When Native Americans Took Alcatraz

Where do Native Americans go when their land is stolen from them? Well, in 1969, Alcatraz. 

On October 10th, 1969, the San Francisco Indian Center was destroyed in a fire. The center provided medical and carrier services to the community and it needed to be replaced. 

At the time, Alcatraz Federal Penitentiary had been closed for six years. A Sioux social worker called Belva Cottier pointed out that according to the 1868 Treaty of Fort Laramie, any unused property of the government could be claimed by the Sioux. As such, Alcatraz belonged to the Indigenous people.  

Unsurprisingly, the United States government did not see it this way. 

When 30 Native Americans, including six children, took boats to Alcatraz on November 20th, 1969, the Coast Guard blockaded them. 14 protesters managed to get through to the island, causing the island’s only guard to send out the unbelievably poorly phrased radio message “Mayday! Mayday! The Indians have landed!”

But land they did, and more continued to land over the course of a 19 month long occupation. The activists set up a medical clinic, a daycare, a school where students were taught indigenous history, and even a radio station. The Coast Guard kept the protestors effectively under siege, but allies circumnavigated the blockade in canoes in order to bring food and supplies to the island.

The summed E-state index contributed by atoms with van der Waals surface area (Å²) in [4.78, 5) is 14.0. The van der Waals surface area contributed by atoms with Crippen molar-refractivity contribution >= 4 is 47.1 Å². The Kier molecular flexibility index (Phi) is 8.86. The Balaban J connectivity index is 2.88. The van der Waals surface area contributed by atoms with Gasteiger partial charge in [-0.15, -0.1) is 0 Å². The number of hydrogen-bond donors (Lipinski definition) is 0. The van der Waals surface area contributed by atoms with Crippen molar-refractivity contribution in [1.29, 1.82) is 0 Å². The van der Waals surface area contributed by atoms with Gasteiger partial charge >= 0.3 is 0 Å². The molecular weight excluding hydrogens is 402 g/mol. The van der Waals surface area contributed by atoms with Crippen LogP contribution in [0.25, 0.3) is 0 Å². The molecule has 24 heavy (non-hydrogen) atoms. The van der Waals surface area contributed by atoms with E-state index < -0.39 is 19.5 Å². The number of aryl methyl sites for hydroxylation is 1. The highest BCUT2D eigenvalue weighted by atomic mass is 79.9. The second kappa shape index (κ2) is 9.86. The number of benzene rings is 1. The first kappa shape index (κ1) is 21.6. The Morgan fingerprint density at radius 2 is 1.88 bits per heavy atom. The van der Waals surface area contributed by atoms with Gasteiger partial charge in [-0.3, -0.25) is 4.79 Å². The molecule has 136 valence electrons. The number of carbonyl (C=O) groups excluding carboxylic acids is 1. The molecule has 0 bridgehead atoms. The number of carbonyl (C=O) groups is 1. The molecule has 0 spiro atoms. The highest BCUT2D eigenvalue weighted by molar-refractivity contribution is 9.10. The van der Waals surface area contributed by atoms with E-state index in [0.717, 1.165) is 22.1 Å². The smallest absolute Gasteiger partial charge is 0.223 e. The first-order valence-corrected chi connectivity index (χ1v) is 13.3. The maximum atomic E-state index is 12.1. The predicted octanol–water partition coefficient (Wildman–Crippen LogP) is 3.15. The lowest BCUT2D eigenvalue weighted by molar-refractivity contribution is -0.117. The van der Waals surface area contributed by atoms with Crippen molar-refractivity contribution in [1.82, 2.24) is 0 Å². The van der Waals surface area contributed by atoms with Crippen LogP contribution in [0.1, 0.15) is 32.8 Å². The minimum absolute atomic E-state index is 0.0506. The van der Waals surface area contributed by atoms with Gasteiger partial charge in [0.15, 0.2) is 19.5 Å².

Over the months, the occupation began to garner more interest. Celebrities like Marlon Brando and Jane Fonda visited the island and offered their public support. The band Creedence Clearwater Revival contributed what would today be about $98, 753 in support of the protestors. All in all, the occupation remains one of the most publicized and un-remembered events in American history. 

The demise of the Indian Center at Alcatraz was a slow and insidious one. As non native hippies began to stay on the island, the government became more concerned about the public interest in the occupation and began regularly shutting off the electricity. In May, 1970, the federal government had begun to seek a national park designation for the prison. 

By late May, all power and telephone service had been cut to the island. This discouraged many from staying longer on the island, and a fire of unknown origins (I’m not saying the Coast Guard did it, but at the same time I would like an investigation) sent home many of the others. 

On June 11, 1971, the final 15 protestors were removed by more than twice as many federal officers. Alcatraz was empty again. 

Every year since, on the holiday that we call Thanksgiving, Native Americans return to Alcatraz for a dawn ceremony celebrating the heritage of Indiginous people. Even today, visitors can see graffiti on the walls of the prison reading “Indians welcome, Indian land”.